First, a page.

"This is the platform, and it's a power — maybe it's a super power," he added. "If it is a super power, it needs to be used for good, because with great power comes great responsibility."

While Shankar's spec script contest is free and open to anyone, he asks writers to consider whether they’re the right people to unpack the issues with Apu. "If you don’t have any experience with Indian culture in America, then you may not have the perspective and experience to write well on this topic," the competition guidelines state.

Shankar says that the winning script, which will be judged by a panel of South Asians and other minorities who work in entertainment, will either be produced by Fox Broadcasting Company as an official episode of the upcoming season of "The Simpsons" – and come with a recommendation that the series hires the winning writer into its writers' room – or as a fan film, which Shankar would finance and already has experience with, having produced Power Rangers and James Bond fan films as part of his Bootleg Universe series.

"I'm doing this out of love," Shankar said. "Whether ["The Simpsons" creators] respond or not, there will be a 'Simpsons' episode that addresses it, either officially or unofficially."

While speaking with Salon, Shankar also shared his "four step process" for how the entertainment industry can better represent minorities.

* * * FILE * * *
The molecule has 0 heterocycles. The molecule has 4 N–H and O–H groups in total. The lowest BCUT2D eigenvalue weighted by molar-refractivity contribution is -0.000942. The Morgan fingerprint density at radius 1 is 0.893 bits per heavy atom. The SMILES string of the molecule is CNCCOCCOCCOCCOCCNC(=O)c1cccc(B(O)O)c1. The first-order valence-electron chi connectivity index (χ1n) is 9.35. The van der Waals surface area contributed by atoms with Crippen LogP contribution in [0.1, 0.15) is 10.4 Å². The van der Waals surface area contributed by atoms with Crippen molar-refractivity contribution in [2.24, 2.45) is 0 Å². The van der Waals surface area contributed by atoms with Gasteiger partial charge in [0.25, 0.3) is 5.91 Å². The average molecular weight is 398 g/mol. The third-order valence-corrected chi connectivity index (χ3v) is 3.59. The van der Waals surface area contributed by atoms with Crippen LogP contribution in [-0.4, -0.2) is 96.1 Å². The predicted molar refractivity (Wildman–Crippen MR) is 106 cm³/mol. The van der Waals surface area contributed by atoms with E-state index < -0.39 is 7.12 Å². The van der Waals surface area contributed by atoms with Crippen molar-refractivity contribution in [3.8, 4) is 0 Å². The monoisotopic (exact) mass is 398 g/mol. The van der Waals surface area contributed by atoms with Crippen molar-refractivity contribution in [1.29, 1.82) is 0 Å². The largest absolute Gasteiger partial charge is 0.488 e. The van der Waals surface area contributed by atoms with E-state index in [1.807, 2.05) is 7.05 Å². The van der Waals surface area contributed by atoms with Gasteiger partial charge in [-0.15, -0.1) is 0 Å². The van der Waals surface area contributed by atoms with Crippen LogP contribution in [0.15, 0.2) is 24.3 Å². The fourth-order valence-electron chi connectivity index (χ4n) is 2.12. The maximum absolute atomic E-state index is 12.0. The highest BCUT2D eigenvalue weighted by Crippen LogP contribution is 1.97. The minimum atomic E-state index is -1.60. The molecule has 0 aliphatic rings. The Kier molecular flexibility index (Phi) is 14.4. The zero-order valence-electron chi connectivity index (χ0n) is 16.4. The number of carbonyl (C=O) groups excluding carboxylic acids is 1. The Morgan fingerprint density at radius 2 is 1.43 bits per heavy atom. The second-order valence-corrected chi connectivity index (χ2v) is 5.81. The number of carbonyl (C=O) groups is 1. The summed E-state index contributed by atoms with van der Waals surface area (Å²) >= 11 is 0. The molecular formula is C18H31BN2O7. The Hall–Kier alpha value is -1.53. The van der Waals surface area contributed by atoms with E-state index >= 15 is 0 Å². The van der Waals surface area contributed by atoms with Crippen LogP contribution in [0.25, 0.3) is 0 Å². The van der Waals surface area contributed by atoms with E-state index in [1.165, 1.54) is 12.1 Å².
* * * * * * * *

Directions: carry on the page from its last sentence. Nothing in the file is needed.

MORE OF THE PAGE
"Step one: Populate your show with diverse characters," he said. "If it's a comedy, and you're going to satirize people, don't make up some fabricated thing. I'm saying make fun of Indian people. Go for it. Satirize us — we want to be satirized — but actually satirize us. Don't just make up some fabricated thing and throw that out, because that's mockery."

"Two: Hire diverse voices behind the scenes," Shankar continued. "This applies to 'The Simpsons' particularly . . . 'The Simpsons' is a global show that exists in a hyper-connected global ecosystem. It's not a country club. If they're going to satirize any group or create authentic content, it has to come from people who authentically understand these groups."

For step three, Shankar referenced the #MeToo movement against sexual harassment and Black Lives Matter, a campaign against the systemic racism that impacts black and brown people.

"The people in power, the Al Jeans and Matt Groenings of the world, who are perceived as gatekeepers . . . cannot frame these narratives as attacks on comedy or free speech, because they're not. It's actually the opposite," Shankar stated. "We need them to go back to being edgy, clever, counterculture in a way that's relevant for the world. It's on these leaders . . . to show everyone that progress is not an attack on free speech."

Number four? "[TV series] should appeal to their own self-interest, because shows are going to benefit and prosper from diverse perspectives," he explained. "If 'The Simpsons' had dealt with [Apu] years ago in a clever, smart way, they would have been so ahead of the bell curve. Instead of this conversation, we'd be having conversations about how a whole generation of people would have been inspired by what they did."

By Shira Tarlo